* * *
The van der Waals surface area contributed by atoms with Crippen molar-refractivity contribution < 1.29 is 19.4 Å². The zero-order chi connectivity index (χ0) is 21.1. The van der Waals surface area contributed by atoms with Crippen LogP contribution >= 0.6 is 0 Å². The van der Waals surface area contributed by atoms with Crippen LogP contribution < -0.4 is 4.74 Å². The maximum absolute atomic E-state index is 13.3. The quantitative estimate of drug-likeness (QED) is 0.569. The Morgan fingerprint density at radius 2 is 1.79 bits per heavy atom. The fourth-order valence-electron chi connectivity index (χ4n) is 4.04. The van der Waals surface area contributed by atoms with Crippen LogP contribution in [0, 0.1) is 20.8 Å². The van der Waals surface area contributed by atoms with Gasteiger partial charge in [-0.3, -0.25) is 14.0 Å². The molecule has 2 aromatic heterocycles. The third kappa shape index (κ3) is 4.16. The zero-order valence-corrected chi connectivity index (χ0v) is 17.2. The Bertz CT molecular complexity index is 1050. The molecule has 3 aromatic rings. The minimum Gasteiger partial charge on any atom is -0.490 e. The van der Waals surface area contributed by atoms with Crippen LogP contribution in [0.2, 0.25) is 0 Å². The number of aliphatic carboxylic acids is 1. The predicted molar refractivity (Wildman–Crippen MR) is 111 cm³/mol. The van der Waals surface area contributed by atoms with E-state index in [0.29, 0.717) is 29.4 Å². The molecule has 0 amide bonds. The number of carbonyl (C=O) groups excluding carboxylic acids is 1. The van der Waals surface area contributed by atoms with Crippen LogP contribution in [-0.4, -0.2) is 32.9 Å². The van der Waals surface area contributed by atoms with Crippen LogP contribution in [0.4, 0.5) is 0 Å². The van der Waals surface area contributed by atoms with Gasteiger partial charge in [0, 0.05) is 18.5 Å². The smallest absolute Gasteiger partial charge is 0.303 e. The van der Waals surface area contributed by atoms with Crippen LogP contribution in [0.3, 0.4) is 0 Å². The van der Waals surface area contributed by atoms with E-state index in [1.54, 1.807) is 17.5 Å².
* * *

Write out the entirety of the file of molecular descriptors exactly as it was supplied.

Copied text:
The van der Waals surface area contributed by atoms with Crippen molar-refractivity contribution < 1.29 is 19.4 Å². The zero-order chi connectivity index (χ0) is 21.1. The van der Waals surface area contributed by atoms with Crippen LogP contribution >= 0.6 is 0 Å². The van der Waals surface area contributed by atoms with Crippen LogP contribution < -0.4 is 4.74 Å². The maximum absolute atomic E-state index is 13.3. The quantitative estimate of drug-likeness (QED) is 0.569. The Morgan fingerprint density at radius 2 is 1.79 bits per heavy atom. The fourth-order valence-electron chi connectivity index (χ4n) is 4.04. The van der Waals surface area contributed by atoms with Crippen LogP contribution in [0, 0.1) is 20.8 Å². The van der Waals surface area contributed by atoms with Gasteiger partial charge in [-0.3, -0.25) is 14.0 Å². The molecule has 2 aromatic heterocycles. The third kappa shape index (κ3) is 4.16. The zero-order valence-corrected chi connectivity index (χ0v) is 17.2. The Bertz CT molecular complexity index is 1050. The molecule has 3 aromatic rings. The minimum Gasteiger partial charge on any atom is -0.490 e. The van der Waals surface area contributed by atoms with Crippen LogP contribution in [0.2, 0.25) is 0 Å². The number of aliphatic carboxylic acids is 1. The predicted molar refractivity (Wildman–Crippen MR) is 111 cm³/mol. The van der Waals surface area contributed by atoms with E-state index in [0.29, 0.717) is 29.4 Å². The molecule has 0 amide bonds. The number of carbonyl (C=O) groups excluding carboxylic acids is 1. The van der Waals surface area contributed by atoms with Crippen LogP contribution in [-0.4, -0.2) is 32.9 Å². The van der Waals surface area contributed by atoms with Crippen LogP contribution in [0.4, 0.5) is 0 Å². The van der Waals surface area contributed by atoms with Gasteiger partial charge in [0, 0.05) is 18.5 Å². The smallest absolute Gasteiger partial charge is 0.303 e. The van der Waals surface area contributed by atoms with Crippen LogP contribution in [0.3, 0.4) is 0 Å². The van der Waals surface area contributed by atoms with E-state index in [1.54, 1.807) is 17.5 Å².